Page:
Wednesday, October 19, 2011

Adoring David in Florence

Caveat: Some of you may know that I am married to a man named David. “City of Silver” is dedicated to him. But this is not about my love for my husband.

Michelangelo’s David is one of the most iconic works of art on the planet: so pervasive an image that a person could be forgiven for thinking it trite at this point. Forgiven, but VERY wrong. True, tourists here can buy pictures of it on postcards and reproduced in statuettes of thirty different sizes. There are Davids on jewelry boxes, aprons, pens, key chains, refrigerator magnets, tissues, change purses, and boxer shorts. (I leave it to your imagination to work out which part of his anatomy appears on men’s underclothing.) Want a David umbrella or tote bag? No problem.

Yes, there is all that.

But then in the Accademia stands the original whose presence inspires awe and worship. Its perfection defies description. The ideal of human being at a moment in an archetypal story. The sling over his left shoulder, the rock in his right hand, he contemplates facing the monster Goliath. He is Everyman (and every woman) who must battle an insurmountable foe.

Michelangelo wrote the whole story in marble. The position of David’s limbs, the tension in his hands and neck, and especially his face. Fear. Determination. Strategizing. You can read his mind in those eyes, the furrows in his forehead, the set of his jaw.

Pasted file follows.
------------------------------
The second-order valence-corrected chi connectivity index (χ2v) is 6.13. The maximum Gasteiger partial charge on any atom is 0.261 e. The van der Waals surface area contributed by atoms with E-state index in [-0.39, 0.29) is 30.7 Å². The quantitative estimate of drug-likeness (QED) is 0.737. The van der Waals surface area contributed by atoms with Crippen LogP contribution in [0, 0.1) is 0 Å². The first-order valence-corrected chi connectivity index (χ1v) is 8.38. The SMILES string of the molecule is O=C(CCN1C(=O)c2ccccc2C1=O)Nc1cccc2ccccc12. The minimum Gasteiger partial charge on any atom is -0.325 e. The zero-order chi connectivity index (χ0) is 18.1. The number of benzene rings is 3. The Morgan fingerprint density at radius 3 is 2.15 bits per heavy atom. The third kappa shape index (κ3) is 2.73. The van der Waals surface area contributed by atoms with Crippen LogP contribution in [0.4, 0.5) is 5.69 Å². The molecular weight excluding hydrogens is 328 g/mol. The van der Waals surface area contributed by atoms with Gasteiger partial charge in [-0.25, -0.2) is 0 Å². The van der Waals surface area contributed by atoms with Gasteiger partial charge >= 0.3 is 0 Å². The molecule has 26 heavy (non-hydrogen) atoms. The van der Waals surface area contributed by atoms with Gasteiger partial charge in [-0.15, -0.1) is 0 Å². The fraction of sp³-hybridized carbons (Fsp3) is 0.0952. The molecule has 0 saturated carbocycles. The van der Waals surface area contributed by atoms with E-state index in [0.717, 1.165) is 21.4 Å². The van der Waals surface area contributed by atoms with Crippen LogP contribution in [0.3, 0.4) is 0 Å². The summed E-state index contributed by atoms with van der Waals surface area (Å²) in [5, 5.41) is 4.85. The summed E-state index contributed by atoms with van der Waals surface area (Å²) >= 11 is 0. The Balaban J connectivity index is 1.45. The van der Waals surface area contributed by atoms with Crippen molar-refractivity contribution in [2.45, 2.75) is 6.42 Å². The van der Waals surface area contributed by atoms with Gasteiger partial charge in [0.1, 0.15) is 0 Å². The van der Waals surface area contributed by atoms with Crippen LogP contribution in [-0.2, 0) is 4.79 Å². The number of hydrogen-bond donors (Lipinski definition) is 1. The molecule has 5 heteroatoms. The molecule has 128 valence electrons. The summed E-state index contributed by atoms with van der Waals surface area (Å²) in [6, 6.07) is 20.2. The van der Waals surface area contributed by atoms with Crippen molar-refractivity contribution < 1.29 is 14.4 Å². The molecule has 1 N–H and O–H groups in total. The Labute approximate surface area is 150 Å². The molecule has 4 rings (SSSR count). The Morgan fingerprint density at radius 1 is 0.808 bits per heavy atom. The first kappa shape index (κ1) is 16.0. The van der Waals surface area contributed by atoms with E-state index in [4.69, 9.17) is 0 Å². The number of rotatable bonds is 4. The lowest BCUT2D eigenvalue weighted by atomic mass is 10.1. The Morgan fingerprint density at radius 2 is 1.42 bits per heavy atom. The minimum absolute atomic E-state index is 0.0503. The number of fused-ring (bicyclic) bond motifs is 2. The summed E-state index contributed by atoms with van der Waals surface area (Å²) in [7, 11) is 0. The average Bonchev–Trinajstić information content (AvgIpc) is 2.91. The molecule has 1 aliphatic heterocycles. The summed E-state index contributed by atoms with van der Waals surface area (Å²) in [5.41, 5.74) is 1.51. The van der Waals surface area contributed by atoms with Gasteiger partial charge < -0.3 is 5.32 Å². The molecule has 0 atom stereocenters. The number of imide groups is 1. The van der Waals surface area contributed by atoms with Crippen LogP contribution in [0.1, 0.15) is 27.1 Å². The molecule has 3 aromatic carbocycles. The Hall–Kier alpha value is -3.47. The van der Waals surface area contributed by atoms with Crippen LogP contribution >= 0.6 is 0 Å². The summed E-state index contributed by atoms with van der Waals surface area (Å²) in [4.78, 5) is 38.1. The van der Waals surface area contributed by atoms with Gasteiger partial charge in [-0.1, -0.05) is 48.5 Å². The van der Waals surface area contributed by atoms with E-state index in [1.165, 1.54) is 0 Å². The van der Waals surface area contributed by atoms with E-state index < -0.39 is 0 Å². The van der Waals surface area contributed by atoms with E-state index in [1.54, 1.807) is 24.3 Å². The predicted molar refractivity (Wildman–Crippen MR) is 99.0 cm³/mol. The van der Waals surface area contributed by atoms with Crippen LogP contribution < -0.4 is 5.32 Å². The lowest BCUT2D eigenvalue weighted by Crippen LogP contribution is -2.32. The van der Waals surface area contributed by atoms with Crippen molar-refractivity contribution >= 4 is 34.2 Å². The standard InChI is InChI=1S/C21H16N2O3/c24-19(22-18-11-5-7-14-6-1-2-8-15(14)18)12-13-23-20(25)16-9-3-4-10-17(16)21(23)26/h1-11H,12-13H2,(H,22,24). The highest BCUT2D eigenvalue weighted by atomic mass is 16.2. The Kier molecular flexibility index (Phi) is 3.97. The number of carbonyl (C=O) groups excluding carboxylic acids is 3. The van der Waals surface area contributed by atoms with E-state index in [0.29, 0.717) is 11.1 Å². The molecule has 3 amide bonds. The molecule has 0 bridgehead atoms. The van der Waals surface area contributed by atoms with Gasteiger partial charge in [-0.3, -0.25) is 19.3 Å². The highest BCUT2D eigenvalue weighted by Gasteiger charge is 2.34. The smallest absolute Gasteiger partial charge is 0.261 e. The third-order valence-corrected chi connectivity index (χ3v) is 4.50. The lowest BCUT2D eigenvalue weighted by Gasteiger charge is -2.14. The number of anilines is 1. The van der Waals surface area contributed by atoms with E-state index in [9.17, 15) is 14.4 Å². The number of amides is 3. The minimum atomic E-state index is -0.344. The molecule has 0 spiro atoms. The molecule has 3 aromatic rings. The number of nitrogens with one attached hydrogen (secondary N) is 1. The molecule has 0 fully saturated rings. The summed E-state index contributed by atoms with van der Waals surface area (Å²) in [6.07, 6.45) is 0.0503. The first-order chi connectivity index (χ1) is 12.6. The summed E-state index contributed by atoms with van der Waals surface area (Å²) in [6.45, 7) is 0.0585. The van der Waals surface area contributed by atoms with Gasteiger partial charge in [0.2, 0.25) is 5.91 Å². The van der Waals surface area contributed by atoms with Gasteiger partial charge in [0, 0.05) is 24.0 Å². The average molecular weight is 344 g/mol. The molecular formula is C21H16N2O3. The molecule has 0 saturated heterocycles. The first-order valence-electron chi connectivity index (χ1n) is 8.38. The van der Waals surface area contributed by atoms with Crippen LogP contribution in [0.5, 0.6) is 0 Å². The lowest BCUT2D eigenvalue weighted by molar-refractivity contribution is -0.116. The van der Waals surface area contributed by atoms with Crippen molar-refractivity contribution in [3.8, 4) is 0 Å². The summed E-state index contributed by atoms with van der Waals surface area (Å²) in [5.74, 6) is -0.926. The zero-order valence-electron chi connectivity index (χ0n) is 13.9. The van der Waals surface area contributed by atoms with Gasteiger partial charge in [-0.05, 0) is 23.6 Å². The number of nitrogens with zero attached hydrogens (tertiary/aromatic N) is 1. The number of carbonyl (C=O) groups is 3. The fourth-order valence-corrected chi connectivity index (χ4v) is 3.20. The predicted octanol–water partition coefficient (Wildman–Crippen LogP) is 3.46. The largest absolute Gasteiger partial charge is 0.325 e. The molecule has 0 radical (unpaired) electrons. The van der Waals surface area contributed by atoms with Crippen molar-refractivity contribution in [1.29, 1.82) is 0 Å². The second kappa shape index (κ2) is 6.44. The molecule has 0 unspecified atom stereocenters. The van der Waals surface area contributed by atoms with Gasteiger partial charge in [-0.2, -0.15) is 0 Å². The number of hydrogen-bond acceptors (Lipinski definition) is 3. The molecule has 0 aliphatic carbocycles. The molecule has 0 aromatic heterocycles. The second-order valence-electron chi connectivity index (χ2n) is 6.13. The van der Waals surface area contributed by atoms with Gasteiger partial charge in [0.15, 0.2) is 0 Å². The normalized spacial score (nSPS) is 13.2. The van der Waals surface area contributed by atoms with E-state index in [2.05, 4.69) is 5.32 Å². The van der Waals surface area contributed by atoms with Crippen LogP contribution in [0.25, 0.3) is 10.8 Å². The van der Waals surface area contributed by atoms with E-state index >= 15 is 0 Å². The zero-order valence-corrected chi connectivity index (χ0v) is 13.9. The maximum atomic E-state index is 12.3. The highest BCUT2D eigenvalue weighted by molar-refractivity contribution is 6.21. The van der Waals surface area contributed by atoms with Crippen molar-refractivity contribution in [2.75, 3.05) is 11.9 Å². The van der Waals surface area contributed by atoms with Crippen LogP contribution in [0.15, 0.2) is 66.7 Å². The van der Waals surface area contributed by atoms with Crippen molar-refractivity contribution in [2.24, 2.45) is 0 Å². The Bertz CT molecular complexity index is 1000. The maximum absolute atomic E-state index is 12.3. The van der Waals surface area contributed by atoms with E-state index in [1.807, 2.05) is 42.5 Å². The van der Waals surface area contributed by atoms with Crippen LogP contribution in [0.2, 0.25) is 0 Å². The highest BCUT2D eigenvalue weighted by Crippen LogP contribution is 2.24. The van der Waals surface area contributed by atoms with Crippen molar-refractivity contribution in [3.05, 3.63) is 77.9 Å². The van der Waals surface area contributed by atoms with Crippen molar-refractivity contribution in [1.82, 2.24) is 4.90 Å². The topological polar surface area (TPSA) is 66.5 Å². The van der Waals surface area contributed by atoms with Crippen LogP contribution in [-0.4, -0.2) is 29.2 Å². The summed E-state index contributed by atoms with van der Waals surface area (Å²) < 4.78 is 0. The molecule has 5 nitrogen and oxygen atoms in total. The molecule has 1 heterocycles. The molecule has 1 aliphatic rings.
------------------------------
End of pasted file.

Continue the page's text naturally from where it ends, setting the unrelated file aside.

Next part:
I looked in the museum bookstore for a postcard of that face and discovered another reason to be amazed. There were several. Depending on the camera angle, David’s expression emphasizes one emotion or another. In some pictures, he looks more afraid, some more determined, the profile is almost serene. These are photos of a stone man. His expression does not change, but he shows you different aspects of himself as you move around him. How did Michelangelo do that?

We marvel at David because as we view him he comes alive.

Annamaria Alfieri


  1. You have a remarkable knowledge of and appreciation for the world of art. Are you a museum docent? tjs

  2. No, Thelma. I have no special claims in the world of art appreciation, just a life long passion for it. Lucky me. It speaks to me.

  3. Pat,
    I had forgotten how spectacular David was until seeing it again with you and the real David. Spectacular!

  4. Your description of David was superb. It reminded me of a quote of Michael Angelo's: "Man is the most perfect work of God. Man is the measure of all things."

  5. Robin, thank you so much for your kind words. A humanist myself, I am so happy to be reminded of that wonderful line. Michelangelo was, after all a poet as well!